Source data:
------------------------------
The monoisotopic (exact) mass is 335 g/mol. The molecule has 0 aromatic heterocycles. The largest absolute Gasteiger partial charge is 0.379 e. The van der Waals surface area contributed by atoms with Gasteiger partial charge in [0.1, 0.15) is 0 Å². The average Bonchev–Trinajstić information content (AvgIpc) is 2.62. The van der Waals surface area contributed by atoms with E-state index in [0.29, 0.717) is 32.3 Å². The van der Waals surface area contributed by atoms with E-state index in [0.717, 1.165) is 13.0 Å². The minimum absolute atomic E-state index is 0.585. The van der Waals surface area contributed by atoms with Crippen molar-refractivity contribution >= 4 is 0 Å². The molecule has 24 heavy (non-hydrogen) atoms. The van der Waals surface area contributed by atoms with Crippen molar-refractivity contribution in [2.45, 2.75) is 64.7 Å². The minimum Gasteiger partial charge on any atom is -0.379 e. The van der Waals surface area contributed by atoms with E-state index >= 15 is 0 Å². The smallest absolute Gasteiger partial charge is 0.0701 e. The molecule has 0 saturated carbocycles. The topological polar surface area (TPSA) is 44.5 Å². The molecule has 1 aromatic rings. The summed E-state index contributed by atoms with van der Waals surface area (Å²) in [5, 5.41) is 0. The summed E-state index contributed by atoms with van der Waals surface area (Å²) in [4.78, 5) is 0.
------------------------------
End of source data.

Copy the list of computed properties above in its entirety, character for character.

The monoisotopic (exact) mass is 335 g/mol. The molecule has 0 aromatic heterocycles. The largest absolute Gasteiger partial charge is 0.379 e. The van der Waals surface area contributed by atoms with Gasteiger partial charge in [0.1, 0.15) is 0 Å². The average Bonchev–Trinajstić information content (AvgIpc) is 2.62. The van der Waals surface area contributed by atoms with E-state index in [0.29, 0.717) is 32.3 Å². The van der Waals surface area contributed by atoms with E-state index in [0.717, 1.165) is 13.0 Å². The minimum absolute atomic E-state index is 0.585. The van der Waals surface area contributed by atoms with Crippen molar-refractivity contribution >= 4 is 0 Å². The molecule has 24 heavy (non-hydrogen) atoms. The van der Waals surface area contributed by atoms with Crippen molar-refractivity contribution in [2.45, 2.75) is 64.7 Å². The minimum Gasteiger partial charge on any atom is -0.379 e. The van der Waals surface area contributed by atoms with E-state index >= 15 is 0 Å². The smallest absolute Gasteiger partial charge is 0.0701 e. The molecule has 0 saturated carbocycles. The topological polar surface area (TPSA) is 44.5 Å². The molecule has 1 aromatic rings. The summed E-state index contributed by atoms with van der Waals surface area (Å²) in [5, 5.41) is 0. The summed E-state index contributed by atoms with van der Waals surface area (Å²) in [4.78, 5) is 0.